The popular, scrambling evergreen to semi-evergreen has an arching growth habit reaching heights of twelve to twenty feet with long, glossy green leaves with three to five leaflets per leaf. Leaves will defoliate at lower temperatures. In early spring, the plant develops beautiful white or yellow clusters of single or double flowers, depending upon the variety. The blossoms are fragrant, and attract bees and butterflies. The variety ‘Lutea’ has yellow flowers and no thorns. ‘Alba Plena’ has white flowers and some thorns. The stems of this plant are usually thorn-less, slender, and sprawling. Use this vine in the landscape on trellises, walls, arbors, and fences, or train it to cascade over embankments. This is a great choice for erosion control on slopes and a beautiful, early spring color plant. The largest Lady Bank’s rose vine is growing in Tombstone, Arizona. The plant was installed in 1885 and covers an entire square block. The species is a native to central and western China, where it has been cultivated for hundreds of years.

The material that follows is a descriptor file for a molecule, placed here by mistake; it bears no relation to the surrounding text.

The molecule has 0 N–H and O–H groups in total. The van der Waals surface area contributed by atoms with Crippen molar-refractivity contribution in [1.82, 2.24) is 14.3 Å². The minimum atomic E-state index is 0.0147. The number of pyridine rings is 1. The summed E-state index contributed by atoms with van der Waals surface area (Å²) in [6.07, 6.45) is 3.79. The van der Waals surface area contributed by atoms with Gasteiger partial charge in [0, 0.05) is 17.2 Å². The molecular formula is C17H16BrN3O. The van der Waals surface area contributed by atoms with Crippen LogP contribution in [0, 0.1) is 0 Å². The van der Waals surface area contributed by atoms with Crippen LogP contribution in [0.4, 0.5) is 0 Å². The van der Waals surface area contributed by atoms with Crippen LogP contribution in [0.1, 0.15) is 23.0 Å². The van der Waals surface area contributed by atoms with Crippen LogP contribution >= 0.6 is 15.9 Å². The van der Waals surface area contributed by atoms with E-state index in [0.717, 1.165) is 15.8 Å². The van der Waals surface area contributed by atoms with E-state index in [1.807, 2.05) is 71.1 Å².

The Lady Bank’s rose is hardy to about thirteen to fifteen degrees Fahrenheit. This vine does best in full sun with reflected heat. It needs supplemental irrigation once or twice per week, especially in hot weather. This fast-growing vine should be given plenty of room to grow, and requires training and pruning to look good. The foliage may attract harvester ants during the summer monsoon. The insects strip the leaves to build their nests. If needed, apply Amdro insecticide around anthills to prevent damage to the plant. Locate the anthills in the early morning hours, when the ants trail back to their nest.